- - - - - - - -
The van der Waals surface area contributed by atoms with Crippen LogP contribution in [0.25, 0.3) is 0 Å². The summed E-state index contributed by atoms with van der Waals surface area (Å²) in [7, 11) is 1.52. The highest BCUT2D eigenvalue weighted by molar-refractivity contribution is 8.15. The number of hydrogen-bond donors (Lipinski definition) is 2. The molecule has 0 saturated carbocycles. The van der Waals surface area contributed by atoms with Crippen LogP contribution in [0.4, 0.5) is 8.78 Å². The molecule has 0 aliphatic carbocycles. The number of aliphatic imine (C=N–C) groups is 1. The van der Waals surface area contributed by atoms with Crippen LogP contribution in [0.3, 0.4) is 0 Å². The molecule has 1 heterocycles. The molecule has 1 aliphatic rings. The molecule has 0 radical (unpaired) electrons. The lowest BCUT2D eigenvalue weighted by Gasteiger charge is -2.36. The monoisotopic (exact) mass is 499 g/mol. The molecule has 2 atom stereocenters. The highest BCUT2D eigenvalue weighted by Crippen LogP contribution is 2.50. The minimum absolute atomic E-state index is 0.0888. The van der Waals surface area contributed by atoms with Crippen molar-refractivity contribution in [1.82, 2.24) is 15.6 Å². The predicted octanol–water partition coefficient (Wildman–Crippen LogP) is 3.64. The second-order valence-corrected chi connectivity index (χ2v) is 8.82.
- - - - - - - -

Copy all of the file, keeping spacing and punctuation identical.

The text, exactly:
The van der Waals surface area contributed by atoms with Crippen LogP contribution in [0.25, 0.3) is 0 Å². The summed E-state index contributed by atoms with van der Waals surface area (Å²) in [7, 11) is 1.52. The highest BCUT2D eigenvalue weighted by molar-refractivity contribution is 8.15. The number of hydrogen-bond donors (Lipinski definition) is 2. The molecule has 0 saturated carbocycles. The van der Waals surface area contributed by atoms with Crippen LogP contribution in [0.4, 0.5) is 8.78 Å². The molecule has 0 aliphatic carbocycles. The number of aliphatic imine (C=N–C) groups is 1. The van der Waals surface area contributed by atoms with Crippen LogP contribution in [0.3, 0.4) is 0 Å². The molecule has 1 heterocycles. The molecule has 1 aliphatic rings. The molecule has 0 radical (unpaired) electrons. The lowest BCUT2D eigenvalue weighted by Gasteiger charge is -2.36. The monoisotopic (exact) mass is 499 g/mol. The molecule has 2 atom stereocenters. The highest BCUT2D eigenvalue weighted by Crippen LogP contribution is 2.50. The minimum absolute atomic E-state index is 0.0888. The van der Waals surface area contributed by atoms with Crippen molar-refractivity contribution in [1.82, 2.24) is 15.6 Å². The predicted octanol–water partition coefficient (Wildman–Crippen LogP) is 3.64. The second-order valence-corrected chi connectivity index (χ2v) is 8.82.